Advent Book Calendar – Day 12
Since I started by blog, I’ve done an annual Advent Book Calendar highlighting books I have enjoyed and authors I really like. This year I thought I’d do an Advent Book Calendar with a twist; for each day leading up to Christmas, I’m going to post a review of a book to which I’ve given only one star (Throw a book at this one) or two stars (Don’t put this book in your book bag). Though I would not recommend these books, others have disagreed with me. Each book, on Goodreads, has received a 3 or 4 Star average rating.
Review of The Willow Tree by Hubert Selby Jr.
In the South Bronx, Bobby, a thirteen-year-old Black, and Maria, his Hispanic girlfriend, are attacked and savagely beaten. Bobby is taken in by Moishe (a.k.a. Werner Schultz), a concentration camp survivor, and nursed back to health. Bobby plots his revenge while Moishe tries to teach him that hate will destroy him as well as his victims.
The use of run-on sentences with little punctuation may require some adjustment at the beginning. It does not impede the reader’s understanding, but reading it reminded me of reading a student’s initial attempts with the interior monologue style before he/she is completely comfortable with it.
Bobby has a limited vocabulary, but that is not surprising in a young teen; the problem is the author’s limited vocabulary indicated in the exposition. For example, emotions are always “flowing”: “a sense of gratitude flowing through him”; “feeling the joy flowing through him”; “affection flowing between them”; “happiness flowing through mind and body”; “a sense of being lost flowing from him”; “hatred flowing through and from him”; “a sense of strength and softness flowing through him and around him”; “love and gratitude flowing through him”; “a sense of freedom from everything flowing through him”; “a warmth flowing through him”; “the comfort and peace gently flowing through him”; “love, compassion and empathy flowing from him.” And then there are the tears that are flowing so often!
Tiresome repetition is found in other descriptions as well. For instance, there are 357 references to eyes, and at least 120 of those mention eyes either opening or closing or blinking. One is to believe that the relationship between Bobby and Moishe gradually becomes closer, but their relationship is often reduced to their laughing together and eating ice cream together. Several dozen times it is mentioned that Moishe and Bobby start laughing uncontrollably. And how many times must the reader be told that the two enjoy chocolate sauce with their ice cream?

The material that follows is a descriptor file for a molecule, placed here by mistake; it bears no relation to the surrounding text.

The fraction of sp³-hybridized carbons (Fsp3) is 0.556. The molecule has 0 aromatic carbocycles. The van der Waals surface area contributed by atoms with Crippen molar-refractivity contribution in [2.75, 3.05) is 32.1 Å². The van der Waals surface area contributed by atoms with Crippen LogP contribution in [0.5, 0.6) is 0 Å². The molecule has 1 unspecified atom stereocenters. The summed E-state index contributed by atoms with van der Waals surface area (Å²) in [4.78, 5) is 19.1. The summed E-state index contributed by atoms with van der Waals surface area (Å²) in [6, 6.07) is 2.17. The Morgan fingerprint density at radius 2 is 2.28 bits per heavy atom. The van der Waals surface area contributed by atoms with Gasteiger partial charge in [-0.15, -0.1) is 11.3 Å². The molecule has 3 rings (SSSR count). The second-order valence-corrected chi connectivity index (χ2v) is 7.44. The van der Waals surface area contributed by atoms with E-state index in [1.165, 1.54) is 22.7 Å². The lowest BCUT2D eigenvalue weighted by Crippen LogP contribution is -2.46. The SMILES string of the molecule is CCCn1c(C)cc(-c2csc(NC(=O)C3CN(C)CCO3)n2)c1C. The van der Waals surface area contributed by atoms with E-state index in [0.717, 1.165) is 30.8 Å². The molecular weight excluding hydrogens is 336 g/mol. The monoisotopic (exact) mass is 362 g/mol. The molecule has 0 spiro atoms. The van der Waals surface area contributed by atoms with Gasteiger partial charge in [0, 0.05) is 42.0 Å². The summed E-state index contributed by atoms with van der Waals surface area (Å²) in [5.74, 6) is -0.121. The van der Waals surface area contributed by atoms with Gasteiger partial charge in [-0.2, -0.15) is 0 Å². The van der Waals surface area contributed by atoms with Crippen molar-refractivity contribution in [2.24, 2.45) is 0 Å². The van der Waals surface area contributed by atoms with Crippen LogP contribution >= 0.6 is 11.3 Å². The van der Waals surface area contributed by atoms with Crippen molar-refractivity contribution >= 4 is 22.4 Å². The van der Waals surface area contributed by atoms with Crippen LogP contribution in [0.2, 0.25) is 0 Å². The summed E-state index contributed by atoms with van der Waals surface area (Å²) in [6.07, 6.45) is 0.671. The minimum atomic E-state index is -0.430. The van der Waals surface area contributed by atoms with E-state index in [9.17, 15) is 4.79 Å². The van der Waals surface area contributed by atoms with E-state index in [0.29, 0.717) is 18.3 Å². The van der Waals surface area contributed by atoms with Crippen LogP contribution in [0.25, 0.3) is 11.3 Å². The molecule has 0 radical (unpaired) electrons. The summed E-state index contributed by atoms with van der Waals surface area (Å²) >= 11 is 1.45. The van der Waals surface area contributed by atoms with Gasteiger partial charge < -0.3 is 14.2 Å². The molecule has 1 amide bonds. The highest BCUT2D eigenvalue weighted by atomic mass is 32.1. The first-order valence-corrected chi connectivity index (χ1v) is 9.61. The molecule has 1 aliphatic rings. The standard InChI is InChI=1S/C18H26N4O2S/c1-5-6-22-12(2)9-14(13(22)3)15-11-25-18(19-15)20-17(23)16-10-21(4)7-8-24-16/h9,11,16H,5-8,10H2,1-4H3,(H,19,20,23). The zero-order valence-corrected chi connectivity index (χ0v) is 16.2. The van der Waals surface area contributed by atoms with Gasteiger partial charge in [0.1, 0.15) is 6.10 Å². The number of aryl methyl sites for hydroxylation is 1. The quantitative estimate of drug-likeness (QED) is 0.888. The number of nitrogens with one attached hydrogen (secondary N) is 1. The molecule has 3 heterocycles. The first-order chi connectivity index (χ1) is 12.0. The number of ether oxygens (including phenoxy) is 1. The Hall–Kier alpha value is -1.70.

There is a definite lack of realism. Moishe lives in a subterranean apartment, which made me think of the late 1980’s television show Beauty and the Beast, except that Moishe’s sanctuary has all the amenities. Why a concentration camp survivor would choose to live in such an environment is never explained. And Moishe has no friends? Not once in the months Bobby spends with him does Moishe interact with anyone other than Bobby. He seems to have limitless funds even though his only job is repairing appliances. Why does an old man have a rowing machine that he himself never uses?
The theme of the book, that hatred destroys those who hate, is not one which people will find objectionable. What I did find objectionable is the development of this theme. The pace of the book is painfully slow. Actions are repeated over and over again: each day is spent with Bobby planning his revenge and working out to get fit; Moishe preparing food and the two talking, Moishe revealing something about his concentration camp experiences; Bobby taking a tour of his old neighbourhood while Moishe worries until he returns; the two sharing ice cream with chocolate sauce before going to bed. All this leads to a predictable ending.
This was a disappointing read. Except for the opening, it lacks a plot; because of the limited diction, it makes for a tiresome read; it lacks realism when it could offer gritty details about life in the South Bronx; several times it lapses into melodrama. Give me West Side Story which addresses some of the same issues more effectively.
Note: I received a copy of this book from the publisher via NetGalley.